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Can Google protect against AI's rampant Copyright Theft?

Thursday, October 05, 2023

A toy model of a Japanese Police Toyota Crown, brightly lit and over exposed

As someone who creates a lot of images ((have you seen my Tumblr?)I'm obviously concerned about content being stolen. Much of my work gets watermarked, but scraping it off is easy. Adobe Photoshop even ships with all you need to do it.

Google has come up with an idea: embed a watermark deep into the image's code. Yes, images are also code. Each JPEG is a set of numbers that tell your computer what color each pixel is.

The theory is an embedded watermark can escape the filtering, flipping, recoloring and other tricks image thieves apply to take credit for your work.

Or "repurpose" it for evil.

Obviously big brands will love it, but so should small-scale creators making a few yen off their latest creation. You might not be able to stop it being pinched, but it could make it easier to track these images down and even pursue the miscreants if that's your thing.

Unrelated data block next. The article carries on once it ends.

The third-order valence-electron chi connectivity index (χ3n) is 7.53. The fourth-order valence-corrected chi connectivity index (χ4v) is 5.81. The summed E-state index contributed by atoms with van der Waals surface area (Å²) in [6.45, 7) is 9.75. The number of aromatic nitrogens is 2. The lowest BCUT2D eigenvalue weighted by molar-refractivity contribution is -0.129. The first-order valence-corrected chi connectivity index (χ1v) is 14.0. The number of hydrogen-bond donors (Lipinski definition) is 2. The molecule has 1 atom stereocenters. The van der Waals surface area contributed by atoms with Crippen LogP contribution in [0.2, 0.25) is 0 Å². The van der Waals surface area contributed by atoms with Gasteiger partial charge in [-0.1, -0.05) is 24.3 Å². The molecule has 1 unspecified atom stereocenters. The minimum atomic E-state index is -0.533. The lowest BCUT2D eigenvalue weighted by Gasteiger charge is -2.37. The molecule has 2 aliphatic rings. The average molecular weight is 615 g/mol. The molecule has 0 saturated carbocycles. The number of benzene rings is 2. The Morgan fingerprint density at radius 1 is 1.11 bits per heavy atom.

Of course, this is likely to trigger another technological battlefield. Google's work today will undoubtedly be undone by someone tomorrow, and around in circles we go. Caught in the middle of this are the creators struggling to make a living off the back of their art and photography.

I'm watching this for now and will see how it plays out over the coming months. It's on a small-scale trial at the moment, although it can only be a matter of time before Google pushes it out to a wider audience. Given their love of adding centralized tracking to everything they touch, we creators will have to decide what's more important:

protecting our copyright or other people's privacy?

My name is Ross Hori

I'm a freelance writer, designer and photographer. By day I create articles, features and reports. At night I take photos and write fiction.

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